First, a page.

There’s the obvious thing about age, of course – that it’s closer to death. But what is it that makes us hate it so, when we will probably spend decades of our lives being old? Again, of course, there’s ill health. Even though we’re told now that old age is not a disease and that, as we learn to cope with illness, being elderly will seem more attractive, most of us know that we are terribly vulnerable to all sorts of micro-organisms, cancers and god-knows-what.

The vaunted wisdom of old age is no solace. Wisdomless old people surely outnumber the wise.

Nonetheless, more and more of us are leading productive and interesting lives. And for at least some artists, there are definitely benefits that come with being elderly, and that will enrich all of us – which is what this blog is all about.

I think we can assume that we hate and fear getting old because of illness and death. We live in a culture consumed with the worship of youth and fear of death. We believe every malady should be curable. Recently, Ronnie Bennett, the proprietor of Time Goes By, the most comprehensive blog about aging on the Internet, decided to sit down and watch TV two or three hours to see whether or not there were as many ads about care and cure as she thought:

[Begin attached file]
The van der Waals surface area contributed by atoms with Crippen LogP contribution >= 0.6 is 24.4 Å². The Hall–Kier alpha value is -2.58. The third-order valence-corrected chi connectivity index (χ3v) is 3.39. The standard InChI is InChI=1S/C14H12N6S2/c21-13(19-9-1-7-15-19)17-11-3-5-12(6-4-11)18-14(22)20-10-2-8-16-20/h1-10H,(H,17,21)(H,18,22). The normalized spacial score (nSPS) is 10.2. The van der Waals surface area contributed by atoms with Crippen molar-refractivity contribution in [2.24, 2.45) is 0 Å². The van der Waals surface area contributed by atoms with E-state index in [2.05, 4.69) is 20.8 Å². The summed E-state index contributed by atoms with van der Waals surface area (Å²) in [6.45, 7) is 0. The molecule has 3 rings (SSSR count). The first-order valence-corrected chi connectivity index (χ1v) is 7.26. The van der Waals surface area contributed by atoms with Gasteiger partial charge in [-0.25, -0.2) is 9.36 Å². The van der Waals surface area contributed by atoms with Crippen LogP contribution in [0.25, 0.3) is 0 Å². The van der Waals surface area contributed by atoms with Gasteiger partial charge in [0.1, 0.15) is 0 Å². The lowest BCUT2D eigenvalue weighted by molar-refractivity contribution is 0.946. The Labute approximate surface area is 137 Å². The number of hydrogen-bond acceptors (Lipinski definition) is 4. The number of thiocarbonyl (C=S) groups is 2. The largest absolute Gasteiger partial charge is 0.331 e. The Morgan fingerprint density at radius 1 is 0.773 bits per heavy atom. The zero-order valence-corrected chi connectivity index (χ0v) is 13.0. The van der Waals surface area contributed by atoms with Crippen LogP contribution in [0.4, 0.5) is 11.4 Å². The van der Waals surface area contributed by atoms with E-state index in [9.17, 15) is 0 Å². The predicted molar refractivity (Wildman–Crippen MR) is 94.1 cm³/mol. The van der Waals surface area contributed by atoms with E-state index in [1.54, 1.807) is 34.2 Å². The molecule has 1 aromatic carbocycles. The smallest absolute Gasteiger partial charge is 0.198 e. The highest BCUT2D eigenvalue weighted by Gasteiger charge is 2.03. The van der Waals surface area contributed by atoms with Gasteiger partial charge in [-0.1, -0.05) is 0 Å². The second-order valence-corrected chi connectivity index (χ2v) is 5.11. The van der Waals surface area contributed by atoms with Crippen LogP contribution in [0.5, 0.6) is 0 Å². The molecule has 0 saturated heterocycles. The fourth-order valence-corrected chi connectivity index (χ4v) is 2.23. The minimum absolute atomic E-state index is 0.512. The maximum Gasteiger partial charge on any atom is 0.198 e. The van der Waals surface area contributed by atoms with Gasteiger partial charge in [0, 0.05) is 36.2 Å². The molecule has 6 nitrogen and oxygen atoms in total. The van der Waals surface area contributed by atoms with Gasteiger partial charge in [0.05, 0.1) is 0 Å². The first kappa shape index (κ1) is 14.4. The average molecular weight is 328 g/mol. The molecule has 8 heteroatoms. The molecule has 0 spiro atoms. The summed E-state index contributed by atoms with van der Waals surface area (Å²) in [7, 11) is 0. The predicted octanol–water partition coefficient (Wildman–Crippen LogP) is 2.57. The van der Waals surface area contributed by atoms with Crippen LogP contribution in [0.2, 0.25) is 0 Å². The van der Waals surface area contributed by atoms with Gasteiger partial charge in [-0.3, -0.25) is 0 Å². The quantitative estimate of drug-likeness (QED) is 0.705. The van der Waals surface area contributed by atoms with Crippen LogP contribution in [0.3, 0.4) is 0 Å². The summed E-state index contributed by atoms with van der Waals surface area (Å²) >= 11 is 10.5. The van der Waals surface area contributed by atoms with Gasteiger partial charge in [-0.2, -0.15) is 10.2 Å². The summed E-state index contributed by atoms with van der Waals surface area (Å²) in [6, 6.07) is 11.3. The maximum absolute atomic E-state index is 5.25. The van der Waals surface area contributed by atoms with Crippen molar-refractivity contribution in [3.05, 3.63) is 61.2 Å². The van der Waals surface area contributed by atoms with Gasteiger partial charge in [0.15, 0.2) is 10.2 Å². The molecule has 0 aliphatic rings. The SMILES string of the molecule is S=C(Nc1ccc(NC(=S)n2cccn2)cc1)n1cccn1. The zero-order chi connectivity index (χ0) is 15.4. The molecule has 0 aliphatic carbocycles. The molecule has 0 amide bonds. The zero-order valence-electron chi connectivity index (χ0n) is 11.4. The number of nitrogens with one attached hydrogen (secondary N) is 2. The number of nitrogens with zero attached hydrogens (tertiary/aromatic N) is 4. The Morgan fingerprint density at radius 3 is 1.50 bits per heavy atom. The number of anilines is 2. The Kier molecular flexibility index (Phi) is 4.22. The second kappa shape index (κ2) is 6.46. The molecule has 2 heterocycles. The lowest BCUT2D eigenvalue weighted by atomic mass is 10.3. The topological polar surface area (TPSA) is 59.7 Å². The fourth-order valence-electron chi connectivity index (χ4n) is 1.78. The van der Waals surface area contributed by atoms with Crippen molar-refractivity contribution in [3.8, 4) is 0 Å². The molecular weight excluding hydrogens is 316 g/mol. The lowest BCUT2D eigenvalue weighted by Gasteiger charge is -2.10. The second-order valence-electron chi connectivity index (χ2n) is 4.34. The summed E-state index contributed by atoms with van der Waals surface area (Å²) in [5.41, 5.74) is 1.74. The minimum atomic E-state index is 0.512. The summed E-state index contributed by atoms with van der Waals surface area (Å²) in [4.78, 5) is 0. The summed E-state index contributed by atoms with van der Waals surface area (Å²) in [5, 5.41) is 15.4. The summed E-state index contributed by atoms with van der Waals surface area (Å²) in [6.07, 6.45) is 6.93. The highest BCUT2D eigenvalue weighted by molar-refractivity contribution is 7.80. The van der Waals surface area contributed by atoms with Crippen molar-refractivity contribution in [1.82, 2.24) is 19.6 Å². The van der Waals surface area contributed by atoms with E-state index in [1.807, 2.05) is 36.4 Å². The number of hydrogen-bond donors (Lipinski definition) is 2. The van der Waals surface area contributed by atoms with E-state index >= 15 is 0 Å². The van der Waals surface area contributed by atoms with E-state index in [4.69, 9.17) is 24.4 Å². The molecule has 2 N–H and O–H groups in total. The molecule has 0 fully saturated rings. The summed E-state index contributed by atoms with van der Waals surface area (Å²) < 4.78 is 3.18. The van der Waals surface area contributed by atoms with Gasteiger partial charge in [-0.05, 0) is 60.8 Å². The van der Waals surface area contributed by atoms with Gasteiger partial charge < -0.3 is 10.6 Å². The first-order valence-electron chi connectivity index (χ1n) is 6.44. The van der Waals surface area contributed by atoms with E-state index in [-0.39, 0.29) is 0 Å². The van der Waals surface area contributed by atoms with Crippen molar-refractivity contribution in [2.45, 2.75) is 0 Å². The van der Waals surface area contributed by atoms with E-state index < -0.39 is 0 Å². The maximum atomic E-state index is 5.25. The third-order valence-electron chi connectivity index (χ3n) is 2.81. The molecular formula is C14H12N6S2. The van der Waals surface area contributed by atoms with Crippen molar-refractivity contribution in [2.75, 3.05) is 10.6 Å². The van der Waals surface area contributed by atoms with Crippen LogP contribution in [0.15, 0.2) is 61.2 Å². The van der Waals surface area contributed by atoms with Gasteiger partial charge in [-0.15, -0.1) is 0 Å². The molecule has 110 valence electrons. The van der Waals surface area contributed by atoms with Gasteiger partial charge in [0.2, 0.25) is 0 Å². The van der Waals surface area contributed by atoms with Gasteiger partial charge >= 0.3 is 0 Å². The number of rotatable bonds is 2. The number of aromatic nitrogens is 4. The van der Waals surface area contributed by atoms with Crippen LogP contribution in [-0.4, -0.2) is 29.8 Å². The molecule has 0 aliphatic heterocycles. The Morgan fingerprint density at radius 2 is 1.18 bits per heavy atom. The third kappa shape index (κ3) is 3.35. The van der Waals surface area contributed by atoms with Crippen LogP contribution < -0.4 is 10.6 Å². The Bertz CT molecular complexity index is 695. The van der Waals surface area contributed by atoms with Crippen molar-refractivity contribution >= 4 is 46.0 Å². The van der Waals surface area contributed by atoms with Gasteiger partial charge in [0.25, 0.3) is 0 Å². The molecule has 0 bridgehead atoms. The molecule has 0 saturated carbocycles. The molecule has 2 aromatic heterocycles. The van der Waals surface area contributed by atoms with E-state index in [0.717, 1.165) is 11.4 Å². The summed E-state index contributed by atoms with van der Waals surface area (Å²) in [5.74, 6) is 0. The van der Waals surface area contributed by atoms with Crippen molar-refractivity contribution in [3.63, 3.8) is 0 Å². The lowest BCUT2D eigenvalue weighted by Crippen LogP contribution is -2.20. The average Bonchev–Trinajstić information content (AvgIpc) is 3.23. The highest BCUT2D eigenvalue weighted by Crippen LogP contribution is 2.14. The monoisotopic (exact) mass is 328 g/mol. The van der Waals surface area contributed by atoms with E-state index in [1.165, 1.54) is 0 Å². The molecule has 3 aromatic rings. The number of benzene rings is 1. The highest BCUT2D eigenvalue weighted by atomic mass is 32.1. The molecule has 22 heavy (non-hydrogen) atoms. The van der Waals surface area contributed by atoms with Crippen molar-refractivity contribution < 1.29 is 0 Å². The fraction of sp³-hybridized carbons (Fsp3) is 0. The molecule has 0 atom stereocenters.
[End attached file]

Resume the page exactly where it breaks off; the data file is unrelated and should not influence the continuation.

That much time was not needed. I was shocked to find that in the period of one, three-minute commercial break, remedies for the following diseases and conditions were advertised: COPD, high blood pressure, high cholesterol, dry skin, headache, insomnia, allergies, nasal congestion, foot problems, heart disease, constipation and depression.

We don’t want to feel vulnerable, and that’s exactly what the culture assumes old people are, almost by definition. We were all raised to be independent, self-determining adults. So, when someone is of a certain age, we assume they’re doddering and assign them a certain vulnerability. That’s why there was an automobile accident; that’s why she fell down. The stereotype becomes grotesque. The irrational old lady and her house full of cats. The absent-minded old gent who can’t find his way from point a to point b. Less is expected of old people, since we’re on the very brink of decrepitude, if we’re not already there.

So many of the programs for the old condescend. When my mother was in her last residence, she was cared for by feeling, kind people. But the same people, in particular the director of the program, had a bad habit of exclaiming, “She’s so cute,” when she sat down to play the few tired chords she could still muster on the piano, when she threw her food across the room, when she fought taking a shower. Sometimes, it was “She’s so sweet.” And I knew my mother was neither, just a human being in a bad situation.

I think that what we fear in old age even more than death is the condescension that’s reserved for the vulnerable. Like my mother before me, but I hope with fewer strikes against me, I intend to battle it to the end.

“….We must be still and still moving, into another intensity.

“We must be still and still moving, into another intensity.” Maybe. Is that what it’s like to be an old artist?